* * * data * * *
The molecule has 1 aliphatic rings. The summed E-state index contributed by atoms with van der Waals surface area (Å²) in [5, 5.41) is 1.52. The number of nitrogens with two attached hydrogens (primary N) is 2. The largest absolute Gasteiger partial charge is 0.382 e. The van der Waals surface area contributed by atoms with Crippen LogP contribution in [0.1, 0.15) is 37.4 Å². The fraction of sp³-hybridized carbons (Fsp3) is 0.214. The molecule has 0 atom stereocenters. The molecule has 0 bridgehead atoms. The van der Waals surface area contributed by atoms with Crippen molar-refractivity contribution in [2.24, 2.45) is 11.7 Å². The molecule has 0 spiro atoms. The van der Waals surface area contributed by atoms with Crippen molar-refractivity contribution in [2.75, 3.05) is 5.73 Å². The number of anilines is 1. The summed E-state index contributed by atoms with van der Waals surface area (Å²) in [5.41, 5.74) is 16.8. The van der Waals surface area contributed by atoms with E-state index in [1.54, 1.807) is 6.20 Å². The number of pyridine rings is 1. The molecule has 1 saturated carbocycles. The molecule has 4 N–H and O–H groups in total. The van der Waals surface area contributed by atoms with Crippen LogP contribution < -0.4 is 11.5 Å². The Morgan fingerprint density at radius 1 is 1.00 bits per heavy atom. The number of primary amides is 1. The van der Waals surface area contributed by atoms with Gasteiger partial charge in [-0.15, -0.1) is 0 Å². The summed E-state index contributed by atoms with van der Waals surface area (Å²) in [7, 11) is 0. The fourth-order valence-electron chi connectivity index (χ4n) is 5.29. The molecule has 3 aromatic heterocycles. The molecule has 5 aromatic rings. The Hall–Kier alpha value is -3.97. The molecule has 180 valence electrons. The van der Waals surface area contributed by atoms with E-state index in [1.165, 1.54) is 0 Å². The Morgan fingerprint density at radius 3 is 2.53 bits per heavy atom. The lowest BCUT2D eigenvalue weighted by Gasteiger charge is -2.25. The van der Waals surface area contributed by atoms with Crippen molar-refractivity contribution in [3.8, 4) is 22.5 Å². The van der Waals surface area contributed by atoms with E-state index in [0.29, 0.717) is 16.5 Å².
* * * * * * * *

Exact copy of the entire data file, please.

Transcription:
The molecule has 1 aliphatic rings. The summed E-state index contributed by atoms with van der Waals surface area (Å²) in [5, 5.41) is 1.52. The number of nitrogens with two attached hydrogens (primary N) is 2. The largest absolute Gasteiger partial charge is 0.382 e. The van der Waals surface area contributed by atoms with Crippen LogP contribution in [0.1, 0.15) is 37.4 Å². The fraction of sp³-hybridized carbons (Fsp3) is 0.214. The molecule has 0 atom stereocenters. The molecule has 0 bridgehead atoms. The van der Waals surface area contributed by atoms with Crippen molar-refractivity contribution in [2.24, 2.45) is 11.7 Å². The molecule has 0 spiro atoms. The van der Waals surface area contributed by atoms with Crippen molar-refractivity contribution in [2.75, 3.05) is 5.73 Å². The number of anilines is 1. The summed E-state index contributed by atoms with van der Waals surface area (Å²) in [5.41, 5.74) is 16.8. The van der Waals surface area contributed by atoms with E-state index in [1.54, 1.807) is 6.20 Å². The number of pyridine rings is 1. The molecule has 1 saturated carbocycles. The molecule has 4 N–H and O–H groups in total. The van der Waals surface area contributed by atoms with Crippen LogP contribution < -0.4 is 11.5 Å². The Morgan fingerprint density at radius 1 is 1.00 bits per heavy atom. The number of primary amides is 1. The van der Waals surface area contributed by atoms with Gasteiger partial charge in [-0.15, -0.1) is 0 Å². The summed E-state index contributed by atoms with van der Waals surface area (Å²) in [7, 11) is 0. The fourth-order valence-electron chi connectivity index (χ4n) is 5.29. The molecule has 3 aromatic heterocycles. The molecule has 5 aromatic rings. The Hall–Kier alpha value is -3.97. The molecule has 180 valence electrons. The van der Waals surface area contributed by atoms with E-state index in [1.165, 1.54) is 0 Å². The Morgan fingerprint density at radius 3 is 2.53 bits per heavy atom. The lowest BCUT2D eigenvalue weighted by Gasteiger charge is -2.25. The van der Waals surface area contributed by atoms with Crippen molar-refractivity contribution in [3.8, 4) is 22.5 Å². The van der Waals surface area contributed by atoms with E-state index in [0.29, 0.717) is 16.5 Å².